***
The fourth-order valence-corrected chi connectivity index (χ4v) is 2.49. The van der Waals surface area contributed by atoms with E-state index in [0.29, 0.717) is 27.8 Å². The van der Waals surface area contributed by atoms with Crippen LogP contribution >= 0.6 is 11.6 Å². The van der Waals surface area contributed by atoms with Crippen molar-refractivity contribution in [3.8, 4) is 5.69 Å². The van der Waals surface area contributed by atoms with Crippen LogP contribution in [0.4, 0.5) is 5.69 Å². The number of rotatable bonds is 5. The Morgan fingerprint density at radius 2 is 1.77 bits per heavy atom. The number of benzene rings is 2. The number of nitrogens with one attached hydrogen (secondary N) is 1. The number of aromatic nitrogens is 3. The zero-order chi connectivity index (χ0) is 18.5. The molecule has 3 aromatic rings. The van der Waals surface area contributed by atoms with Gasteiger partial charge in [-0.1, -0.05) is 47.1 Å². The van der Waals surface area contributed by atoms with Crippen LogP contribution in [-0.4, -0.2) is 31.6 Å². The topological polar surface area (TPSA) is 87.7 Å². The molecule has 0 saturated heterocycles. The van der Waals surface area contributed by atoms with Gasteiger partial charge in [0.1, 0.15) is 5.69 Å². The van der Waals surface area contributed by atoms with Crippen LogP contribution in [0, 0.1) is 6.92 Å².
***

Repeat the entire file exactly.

The fourth-order valence-corrected chi connectivity index (χ4v) is 2.49. The van der Waals surface area contributed by atoms with E-state index in [0.29, 0.717) is 27.8 Å². The van der Waals surface area contributed by atoms with Crippen LogP contribution >= 0.6 is 11.6 Å². The van der Waals surface area contributed by atoms with Crippen molar-refractivity contribution in [3.8, 4) is 5.69 Å². The van der Waals surface area contributed by atoms with Crippen LogP contribution in [0.4, 0.5) is 5.69 Å². The number of rotatable bonds is 5. The Morgan fingerprint density at radius 2 is 1.77 bits per heavy atom. The number of benzene rings is 2. The number of nitrogens with one attached hydrogen (secondary N) is 1. The number of aromatic nitrogens is 3. The zero-order chi connectivity index (χ0) is 18.5. The molecule has 3 aromatic rings. The van der Waals surface area contributed by atoms with Gasteiger partial charge in [-0.1, -0.05) is 47.1 Å². The van der Waals surface area contributed by atoms with Crippen LogP contribution in [-0.4, -0.2) is 31.6 Å². The topological polar surface area (TPSA) is 87.7 Å². The molecule has 0 saturated heterocycles. The van der Waals surface area contributed by atoms with Gasteiger partial charge in [0.1, 0.15) is 5.69 Å². The van der Waals surface area contributed by atoms with Crippen LogP contribution in [0, 0.1) is 6.92 Å².